16. One example is the incidents which took place around 3 April 1997 in the indigenous communities of San Miguel Ahuelicán and Alpuyecancingo, Municipality of Ahuacuotzingo, Guerrero. On that date a large group of men of the 35th military zone came in military vehicles to the Nahuatl community of San Miguel Ahuelicán looking for people who had participated in an attack on the army a few days earlier. The soldiers forced their way into houses demanding that weapons should be given up and asking for the attackers. In the course of the house searches, many belongings were destroyed or stolen. Although no warrant issued by a competent authority was shown, several people were arrested and taken to the municipal police station, including Emilio Ojéndiz Morales, José Cervantes Márquez, Juan Paulino Cervantes, José Abelino Cervantes, aged 17, José Abelino Pérez, Pascual Rodriguez Cervantes and the representative of the municipality (civil authority), Juan Salvador Abelino. Over the next few hours they were subjected to torture, including beatings and attempted suffocation with plastic bags while they had their hands tied behind their backs. They received death threats to their families, and were placed bound hand and foot under vehicles with the engines running to make them think they were about to be run over. Juan Salvador Abelino was forced to drink large quantities of water and was then hit in the stomach and jumped on. Finally he was accused of being in possession of poppy seed and of a firearm (according to the victim an old rifle inherited from his father and not used only by the army); he was brought before the Public Prosecutor and then taken to the Chilpancingo Social Rehabilitation Centre (CERESO). The Special Rapporteur was able to talk to him and to José Cervantes Márquez, who had undergone similar treatment, when he visited Chilpancingo prison. They said that they had signed a statement before the Public Prosecutor without knowing what it said since they could not read.

17. On 6 April 1997 soldiers came to the community of Alpoyecatzingo and ordered the community representative to gather all the inhabitants and inform them of the attack which had been made on the army. Several houses were searched and some money and belongings were stolen. One person, Abelino Tapia Morales, aged 70, was arrested. During the two days he remained in the hands of the military he was beaten and subjected to other forms of torture, such as being suspended over a cliff and threatened with being dropped if he did not admit the whereabouts of the weapons and attackers.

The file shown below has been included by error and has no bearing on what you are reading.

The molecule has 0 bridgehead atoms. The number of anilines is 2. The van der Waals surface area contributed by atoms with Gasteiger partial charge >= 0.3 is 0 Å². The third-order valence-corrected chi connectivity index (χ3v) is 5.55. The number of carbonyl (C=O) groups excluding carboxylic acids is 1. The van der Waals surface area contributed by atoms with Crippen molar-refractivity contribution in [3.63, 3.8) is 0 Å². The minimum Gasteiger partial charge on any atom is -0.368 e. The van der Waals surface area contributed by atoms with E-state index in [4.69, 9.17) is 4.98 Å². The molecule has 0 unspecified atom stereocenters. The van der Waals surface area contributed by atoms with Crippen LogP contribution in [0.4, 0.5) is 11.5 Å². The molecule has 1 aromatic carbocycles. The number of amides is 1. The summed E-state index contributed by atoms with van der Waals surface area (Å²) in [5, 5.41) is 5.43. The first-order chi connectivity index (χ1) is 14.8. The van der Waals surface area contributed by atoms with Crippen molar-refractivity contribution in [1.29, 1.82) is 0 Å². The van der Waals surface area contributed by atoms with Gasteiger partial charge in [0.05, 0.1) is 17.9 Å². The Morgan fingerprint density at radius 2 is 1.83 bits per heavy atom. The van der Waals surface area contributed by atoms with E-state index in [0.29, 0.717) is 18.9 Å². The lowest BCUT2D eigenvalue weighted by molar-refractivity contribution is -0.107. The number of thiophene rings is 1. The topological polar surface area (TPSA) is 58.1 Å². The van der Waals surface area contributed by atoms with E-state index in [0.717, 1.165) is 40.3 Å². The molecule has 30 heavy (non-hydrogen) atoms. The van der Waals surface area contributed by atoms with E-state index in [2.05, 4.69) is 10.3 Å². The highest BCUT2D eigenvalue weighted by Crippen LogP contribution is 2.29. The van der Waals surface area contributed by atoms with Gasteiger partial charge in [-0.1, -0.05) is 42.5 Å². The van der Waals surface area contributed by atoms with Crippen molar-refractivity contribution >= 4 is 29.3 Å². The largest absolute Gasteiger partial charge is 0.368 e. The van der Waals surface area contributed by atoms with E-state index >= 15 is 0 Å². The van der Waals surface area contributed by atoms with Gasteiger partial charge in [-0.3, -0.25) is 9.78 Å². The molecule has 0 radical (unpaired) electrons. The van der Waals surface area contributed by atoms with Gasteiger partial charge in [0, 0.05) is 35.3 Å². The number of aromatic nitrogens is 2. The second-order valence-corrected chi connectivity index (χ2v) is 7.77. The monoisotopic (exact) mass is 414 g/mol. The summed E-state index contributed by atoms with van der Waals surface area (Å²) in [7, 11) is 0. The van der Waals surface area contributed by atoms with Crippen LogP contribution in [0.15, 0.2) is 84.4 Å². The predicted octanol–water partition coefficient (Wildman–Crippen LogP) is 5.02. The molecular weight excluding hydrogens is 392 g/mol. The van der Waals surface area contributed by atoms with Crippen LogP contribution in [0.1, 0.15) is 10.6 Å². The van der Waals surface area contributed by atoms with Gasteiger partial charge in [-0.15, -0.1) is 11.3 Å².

18. In November 1997, the National Human Rights Commission (CNDH) sent the Military Procurator recommendation 100/97 concerning the participation of the army in human rights violations in the state of Guerrero. With reference to cases of arbitrary arrest, injury and torture, the Commission concluded:

"1. Evidence has been found of acts of arbitrary arrest, and of injuries suffered by the victims, as recorded in the reports by medical experts registered with this national body.

2. This national body considers, in respect of Mr. Juan Leonor Bello, Mr. José Santiago Carranza, Mr. Faustino Martínez Basurto, (2) Mr. Paulino Padilla Rosario and the minor Antonio Padilla Gatica, that such methods were used when they were arrested and received injuries, particularly when they were blindfolded, their hands were tied and they were interrogated under threats and intimidation in order to obtain information about militants of the so-called People's Revolutionary Army. Such incidents may well be considered acts of torture, which should be investigated.

3. In view of the above, although the facts recorded in the reports do not reliably prove the specific responsibility of any public authority or servant, the Armed Forces should in conjunction with the federal and state authorities undertake a full investigation of each of these incidents". (3)

The Commission therefore recommended that the Military Procurator should initiate the appropriate preliminary investigations and, if responsibility was ascertained, bring charges and carry out any orders of arrest which might be issued.

19. The Special Rapporteur also received information concerning many cases of torture in the state of Oaxaca, where the EPR also appeared in 1996 and carried out violent raids, resulting in an increased military presence, the setting up of checkpoints and numerous arrests. In the Loxicha region of Oaxaca, these events coincided with popular demands for improved public services and infrastructure. Incidents took place, as on 25 September 1996 when a major operation was launched in the Loxicha region, in which members of the preventive police, the State Judicial Police, the Federal Judicial Police and the army took part, following an armed raid by the EPR at the end of August. Several persons were arrested in the villages of San Agustín Loxicha and San Francisco Loxicha, including members of the municipal authority. They included Isaías Ambrosio Ambrosio, Manuel Nicandro Ambrosio, José Agustín Luna Valencia and Fortino Enríquez Fernández, Emiliano José Martínez and Luis José Martínez. Also as a result of the EPR raid in late August 1996, a number of persons were arrested in and around the town of Huatulco, including Urbano Ruiz Cruz, Juan Díaz Gómez, Régulo Ramírez Matías, Estanislao Martínez Santiago, Cirilo Ambrosio Antonio, Ricardo Martínez Enríquez and Francisco Valencia Valencia. On 7 November a new joint operation took place similar to earlier operations in the Loxicha region. The following persons were arrested and tortured: Genaro López Ruiz, Prisciliano Enríquez Luna, Virgilio Cruz Luna, Roberto Antonio Juárez and Gaudencio García Martínez.